Guided tours unearth more collaboration opportunities
As part of their itinerary in France, the delegates were taken on guided tours of selected institutions and cultural sites in and on the outskirts of Paris. These included a visit, by senior leaders of the delegation, to the University Paris 1 Panthéon-Sorbonne, where they explored collaborations with this institution, focusing on Humanities and Social Sciences.
During a visit to the French Ministry of Higher Education and Research, a panel led discussions on Higher Education and Research: dynamics, challenges and prospects. This panel comprised the Deputy Head of the Department for Strategy, Expertise and Management of International Programmes in the French Ministry of Higher Education and Research, Mr Olivier Steffen; French Ambassador to South Africa, His Excellency Mr Aurèlien Lechevallier, South Africa’s Ambassador to France, His Excellency Mr Tebogo Seokolo, and South Africa’s CEOs of the CHE and the NRF, Dr Whitfield Green and Professor Fulufhelo Nelwamondo, respectively.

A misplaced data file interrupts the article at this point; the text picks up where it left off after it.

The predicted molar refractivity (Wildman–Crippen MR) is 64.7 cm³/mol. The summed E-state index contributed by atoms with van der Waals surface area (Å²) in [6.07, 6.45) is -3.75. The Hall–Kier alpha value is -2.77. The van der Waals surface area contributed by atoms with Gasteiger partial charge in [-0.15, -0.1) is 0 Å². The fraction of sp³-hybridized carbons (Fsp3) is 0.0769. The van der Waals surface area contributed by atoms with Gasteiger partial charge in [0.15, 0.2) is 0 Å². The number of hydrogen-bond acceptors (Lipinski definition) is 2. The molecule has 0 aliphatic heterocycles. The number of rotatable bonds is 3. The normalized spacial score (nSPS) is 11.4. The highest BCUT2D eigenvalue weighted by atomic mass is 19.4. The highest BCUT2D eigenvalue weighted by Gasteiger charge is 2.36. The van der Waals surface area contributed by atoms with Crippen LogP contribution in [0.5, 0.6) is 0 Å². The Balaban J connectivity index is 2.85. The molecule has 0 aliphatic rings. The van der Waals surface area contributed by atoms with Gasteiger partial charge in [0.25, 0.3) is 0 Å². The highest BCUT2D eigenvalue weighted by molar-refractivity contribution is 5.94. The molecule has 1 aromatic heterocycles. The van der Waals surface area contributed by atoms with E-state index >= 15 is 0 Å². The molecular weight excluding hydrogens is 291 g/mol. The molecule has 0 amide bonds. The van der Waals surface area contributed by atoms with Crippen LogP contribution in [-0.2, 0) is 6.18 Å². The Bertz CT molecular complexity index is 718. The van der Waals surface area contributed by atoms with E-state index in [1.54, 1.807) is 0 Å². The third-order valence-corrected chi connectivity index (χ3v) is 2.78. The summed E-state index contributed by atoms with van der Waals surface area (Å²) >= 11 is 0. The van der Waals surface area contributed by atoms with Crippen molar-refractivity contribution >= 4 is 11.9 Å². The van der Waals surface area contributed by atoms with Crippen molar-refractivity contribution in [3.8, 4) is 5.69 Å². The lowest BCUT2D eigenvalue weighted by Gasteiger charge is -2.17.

This was where France highlighted her desire to renew cooperation with Africa in the context of her new strategy for human capacity development for research, with a focus on post-doctoral fellows. France is set to create more career opportunities for postdocs, recognising their contribution to the System of Innovation and their value in nurturing emerging researchers while also acknowledging that there are not enough faculty positions for postdocs.
From South Africa’s perspective, the CHE and NRF CEOs discussed universities’ role in research and development. They underlined the importance of increasing the use of technology in supporting research and innovation development.